Have you ever heard of the Korean term “sohwakhaeng?” Sohwakhaeng, which is a shortened word for “small but certain happiness,” is frequently mentioned as one of the keywords of 2018. The concept was first introduced in a essay by Japanese author Murakami Haruki called “Afternoon in the Islets of Langerhans.” In it, there are expressions such as eating a freshly-baked loaf of bread by hand or letting a cat inside a bed with a rustling sound. From the experiences of Japanese who went through hardships due to the “Bubble Economy,” the term directed attention to a small piece of happiness that can be easily found in daily life. More than 30 years have passed since its first appearance and now, it is being recalled once again to people’s minds. Maybe we are living in a time where hope for a better tomorrow is gradually fading, but we should never give up on being happy. Let’s take a closer look at small but certain happiness.
Small but Certain Happiness Lifestyle
Consumption patterns show tendencies to focus more on filling up one’s own satisfaction rather than to show off. Department stores are paying attention to such psychology of customers who seek small happiness in delicious foods. They are concentrating on food businesses such as good restaurants and opening dining zone, instead of luxury brands. Sales of the self-satisfied products such as games, idols, and character products are also on the rise. More and more people are opening their wallet for their favorite idol or character goods, seeking emotional satisfaction through consumption. In addition, the demand for a variety of “sohwakhaeng items,” like beauty masks, lipsticks, diffusers, candles, and so on is growing as they can be easily purchased for refreshment.
Television programs and movies are no exception. Representatively, “Three Meals a Day” on tvN shows simple formats of playing, working and eating. It is such daily routines that are greatly appealing to viewers. Another such popular program is “Hyori's Bed & Breakfast” on JTBC. Featuring the laid-back lifestyle of Lee Hyori and her husband on Jeju Island, the show was well received by offering viewers a quiet comfort in daily lives. Sohwakhaeng also reminds people of a movie called “Little Forest,” which perfectly captures the change of the four seasons and the richness of nature. It unfolds a life in a rural hometown, cooking and eating seasonal foods and finding small pleasures with family and friends.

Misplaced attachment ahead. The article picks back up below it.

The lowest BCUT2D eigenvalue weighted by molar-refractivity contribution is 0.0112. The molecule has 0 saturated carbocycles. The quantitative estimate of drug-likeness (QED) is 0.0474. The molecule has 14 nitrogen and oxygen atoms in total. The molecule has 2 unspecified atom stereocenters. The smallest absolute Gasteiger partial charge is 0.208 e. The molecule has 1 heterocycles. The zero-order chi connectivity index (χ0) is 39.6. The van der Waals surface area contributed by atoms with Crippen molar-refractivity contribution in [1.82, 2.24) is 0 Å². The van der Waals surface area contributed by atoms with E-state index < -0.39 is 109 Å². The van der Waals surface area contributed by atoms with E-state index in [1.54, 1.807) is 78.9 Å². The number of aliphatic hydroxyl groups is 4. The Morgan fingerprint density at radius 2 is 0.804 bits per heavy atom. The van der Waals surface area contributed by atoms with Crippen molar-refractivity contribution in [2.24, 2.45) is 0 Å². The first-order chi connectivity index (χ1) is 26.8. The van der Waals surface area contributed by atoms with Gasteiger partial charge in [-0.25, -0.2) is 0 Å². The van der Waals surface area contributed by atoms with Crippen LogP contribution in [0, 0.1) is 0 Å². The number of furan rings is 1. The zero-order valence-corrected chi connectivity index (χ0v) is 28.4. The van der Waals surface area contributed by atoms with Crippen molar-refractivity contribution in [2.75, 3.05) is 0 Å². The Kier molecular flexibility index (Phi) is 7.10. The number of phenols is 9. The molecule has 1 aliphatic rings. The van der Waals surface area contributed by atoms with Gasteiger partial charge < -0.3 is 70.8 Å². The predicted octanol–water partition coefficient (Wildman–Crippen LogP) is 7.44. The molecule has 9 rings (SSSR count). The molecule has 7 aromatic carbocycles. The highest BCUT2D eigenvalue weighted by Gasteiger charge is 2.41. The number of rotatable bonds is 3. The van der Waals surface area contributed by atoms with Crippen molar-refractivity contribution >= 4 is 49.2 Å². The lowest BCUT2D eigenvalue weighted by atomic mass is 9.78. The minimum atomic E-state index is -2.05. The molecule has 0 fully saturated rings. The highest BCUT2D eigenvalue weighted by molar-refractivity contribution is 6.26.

Travel has also shown a tendency to go to closer places, rather than putting off large sums of money to visit countries far away. Enjoying a short trip on a weekend as a “weekend getaway,” traveling around in an area less than a mile in size, called “one-mile economy,” or spending a short vacation in hotels are all signs of sohwakhaeng. This is reflecting people’s willingness to take short vacations frequently, rather than longer vacations. Traveling in smaller cities is also becoming a trend. According to one travel price comparison site, Sky Scanner, the most notable increase in frequency of searched locations for the past year include Japan's Kitakyushu
, Haiphong in Vietnam, Kumamoto in Japan, and Quebec in Canada. Already, many people are preferring places that have rustic charm and are more affordable than popular but expensive tourist destinations.
Similar Trends from Abroad
There are several foreign terms referring to lifestyle similar to that of sohwakhaeng. “Aucalme,” meaning “silent or quiet,” represents the way French live in a peaceful state of mind. For example, taking a rest and comfort at places such as cafes, parks, and theaters. “Lagom” is a Swedish word, which means “just the right amount.” It reflects the virtue of moderation and stresses the importance of a balanced life and living in harmony with community. For instance, one would choose to decorate a house by growing plants rather than adorning it with fancy decorations. The Danish word “Hygge” meaning “comfort, warmth, or coziness,” focuses on emotional comfort and stability. It is a lifestyle that involves spending time with loved ones and enjoying a simple life.
Apps in Use
Hobbies and knowledge-sharing apps are also gaining popularity as people seeking their own small but certain happiness increase in number. From apps that link people with similar interests to those that offer various useful pieces of information, let’s find out some of these apps that are in use.
This app offers listings of a variety of classes and activities that are held on a daily basis and not necessarily long-term courses that take several weeks or months. While it is difficult to get through a long course due to expensive tuition fees, Frip enables users to easily take a shot at new hobbies with less burden.
Taling, a shortened phrase for escaping being a slob in Korean, is an app that serves as a platform to share talents. You can not only become a tutor to share your expertise or know-how, but you can also find the course you are looking for It makes sure that talents in various fields are transferred and shared with people in need.
If you are willing to read books but wondering which books to read, why not ask Flybook for help? Depending on the gender, age, and interests factors that users fill in advance, the app recommends just the right book for each individual. It also gives information about reading groups and neighborhood bookstores.
The intensity for relatively bigger happiness may be greater. However, when examined, it requires tougher competition to achieve and higher opportunity cost to bare. There is no absolute standard for happiness. Small but certain happiness shows that we can also grasp happiness by turning our attention to small but worthwhile things in life. Happiness may be just around the corner. < 저작권자 © 중앙헤럴드 무단전재 및 재배포금지 >